2010年9月2日 星期四

Six Years Ago This DayJune 2, 1989


Troops Repelled from Advance to TianAnMen.

Four intellectuals went to Tiananmen Square and began their hunger strikes protesting the martial law.

At late night, a police vehicle drove at fast speed caused three fatalities and one injury. Citizens were furious about the accident.

Source: Compiled by Zuofeng Li from Reuters, the Chicago Tribune, Gannet News Service, and the Los Angeles Times, June 2, 1989

BEIJING - Thousands of unarmed Chinese troops made a lightning push toward Tiananmen Square in the early hours of Saturday but residents barred their way in dozens of spots and sent them retreating in disarray, witnesses said.

The troops approached from four directions but got no nearer than some 200 yards from the rag-tag tent city set up by pro-democracy student demonstrators three weeks ago.

In scene after scene, passionate Beijing residents abused, berated and even assaulted the hapless troops, interrogating individuals and heaping shame on busloads of soldiers.

"We came here to restore order, we were obeying orders. People of Beijing do not understand us," one soldier pleaded to a crowd east of Tiananmen. "We do understand you. We do not need you here," answered a young woman crouching nearby.

Most of the soldiers did not appear to be armed but angry citizens produced several guns, bayonets and truncheons they said had been taken from assorted support vehicles they had also stopped.

On Friday, Taiwan singer Hou Dejian, wearing a T-shirt covered with supporters' signatures, was joined by three intellectuals in a fast in the middle of Tiananmen Square to drum up support for democracy.

"The students have done everything they could but now they are getting tired and they need our help," the 36-year-old pop star told reporters.

"We don't seek death but real life," said Zhou Tuo, an official at a computer company and one of the three other hunger strikers.

Hou will fast for two days and the others will not eat for three days. Others are expected to replace them on strike afterward.

In a hint that the authorities are on the verge of removing the pro- democracy demonstrators, Beijing Mayor Chen Xitong told a group of children Thursday: "I think that you will soon be able to pay tribute to the revolutionary martyrs at the Monument to the People's Heroes."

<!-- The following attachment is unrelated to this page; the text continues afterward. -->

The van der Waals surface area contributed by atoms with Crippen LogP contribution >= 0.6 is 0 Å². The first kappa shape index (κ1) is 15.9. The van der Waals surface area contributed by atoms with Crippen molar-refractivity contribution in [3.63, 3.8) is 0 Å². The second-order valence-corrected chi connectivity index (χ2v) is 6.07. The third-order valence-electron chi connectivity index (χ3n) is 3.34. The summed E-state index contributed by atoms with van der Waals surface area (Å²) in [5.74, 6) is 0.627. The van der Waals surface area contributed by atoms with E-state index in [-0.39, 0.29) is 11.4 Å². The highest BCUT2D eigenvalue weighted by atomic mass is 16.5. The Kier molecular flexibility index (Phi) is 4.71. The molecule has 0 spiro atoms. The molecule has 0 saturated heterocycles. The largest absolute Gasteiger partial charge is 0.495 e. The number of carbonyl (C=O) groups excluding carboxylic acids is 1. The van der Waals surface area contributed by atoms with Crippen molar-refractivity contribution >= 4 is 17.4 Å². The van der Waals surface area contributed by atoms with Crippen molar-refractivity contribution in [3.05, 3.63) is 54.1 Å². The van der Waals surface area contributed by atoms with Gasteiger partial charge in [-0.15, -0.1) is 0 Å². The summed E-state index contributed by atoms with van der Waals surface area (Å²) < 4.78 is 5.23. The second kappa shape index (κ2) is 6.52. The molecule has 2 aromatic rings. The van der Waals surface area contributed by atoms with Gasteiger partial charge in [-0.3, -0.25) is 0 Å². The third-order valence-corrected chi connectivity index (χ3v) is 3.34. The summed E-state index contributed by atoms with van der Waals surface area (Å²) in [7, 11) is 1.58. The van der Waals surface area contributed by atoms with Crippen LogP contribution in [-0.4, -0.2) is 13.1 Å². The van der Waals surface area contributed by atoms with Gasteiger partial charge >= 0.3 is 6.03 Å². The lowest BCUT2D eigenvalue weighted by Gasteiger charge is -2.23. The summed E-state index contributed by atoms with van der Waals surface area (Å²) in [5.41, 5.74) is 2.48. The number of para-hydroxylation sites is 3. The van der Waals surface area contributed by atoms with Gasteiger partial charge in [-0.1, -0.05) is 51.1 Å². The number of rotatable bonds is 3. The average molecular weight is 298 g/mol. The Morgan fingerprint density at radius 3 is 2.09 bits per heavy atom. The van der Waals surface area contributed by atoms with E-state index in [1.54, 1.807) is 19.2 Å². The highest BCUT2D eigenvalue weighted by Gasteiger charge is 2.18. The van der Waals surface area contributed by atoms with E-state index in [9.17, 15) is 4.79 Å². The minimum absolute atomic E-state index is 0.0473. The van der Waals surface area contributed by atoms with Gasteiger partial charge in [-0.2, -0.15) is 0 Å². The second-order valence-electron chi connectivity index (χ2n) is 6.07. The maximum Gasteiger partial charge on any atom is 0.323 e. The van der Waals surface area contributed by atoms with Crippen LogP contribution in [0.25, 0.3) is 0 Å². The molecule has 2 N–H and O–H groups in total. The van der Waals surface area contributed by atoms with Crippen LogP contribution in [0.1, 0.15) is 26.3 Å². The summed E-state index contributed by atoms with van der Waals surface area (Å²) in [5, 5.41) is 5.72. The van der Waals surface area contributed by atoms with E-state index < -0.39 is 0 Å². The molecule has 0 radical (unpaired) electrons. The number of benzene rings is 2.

More pro-government rallies were held in Beijing suburbs Friday and television showed footage of the events, saying they had drawn huge crowds, but the scenes showed a stadium with many empty seats. Other government rallies have drawn relatively small crowds in the past.

The official Communist Party People's Daily newspaper reported that plainclothes martial-law troops have moved into 10 Beijing transportation and communication hubs - a move that puts the government in position to shut down this city of 10 million at any time.

The newspaper also sent another signal that the power struggle between this nation's moderates and its hard-line communist conservatives is being won by the hard-liners.

In the story about the 200,000 troops surrounding the capital, the newspaper omitted the name of Communist Party Chairman Zhao Ziyang from its list of political leaders - indicating that Zhao, a poltical moderate, may have lost his battle for power with conservative Premier Li Peng and China's top leader, Deng Xiaoping.

As the power struggle continued, thousands of Beijing children turned out to celebrate Children's Day - an event that normally would have found tens of thousands of them and their parents in Tiananmen Square.

"Little friends, you don't understand this, but there has appeared a gray wolf in China and we are here to kill it," said an announcement broadcast over the students' makeshift public address system. The "gray wolf," was an apparent reference to Peng, who the students want to see purged.

Last night, tensions in downtown Beijing were high. A crowd of students gathered outside the gate of the Beijing municipal police headquarters near the south end of the square. Another crowd assembled outside the gate of Zhongnanhai.

All but a few of the students outside Zhongnanhai dispersed around midnight. But about 500 students and a few other people, incensed by an alleged police beating of a student, spent the entire night in angry protest outside the police headquarters.

Despite the tenseness of the confrontation, both sides showed great restraint, as has been typical of virtually all such confrontations between students and security forces since martial law was imposed May 20.

"Down with dictatorship! Long live democracy!" shouted the students, who despite their obvious anger maintained order throughout the night.

"These students aren't in turmoil," said a middle-aged woman who joined the crowd. "Our government is in turmoil. The police are in turmoil. They're arresting people as they please. Do we have laws or don't we? The officers must obey the law. The (officer who allegedly beat the student) should be punished severely according to the law."

Excerpt from a Tsinghua Student's Diary:

~{⊙ 1989年6月2日 星期五~}

~{  今天林冉要回家了,上午我送她去火车站。在等车的间隙到东单看了场外国电影~}

~{  北京站现在管得也松,我没买站台票就将林冉一直送上了火车。~}

~{  下午回到学校,到银行取钱,修自行车,取洗印的照片,等等一堆杂事。傍晚时~}

~{  少军现在又在筹委会的宣传组里忙。宣传组的印刷点仍设在200。今天晚上收~}

~{  晚上在宿舍里看书,心情很乱,交织难解。~}

~{  今天听到广播,说候德健等4人已于今天下午在广场开始绝食了。好像就他们4~}

Six Years Ago This Day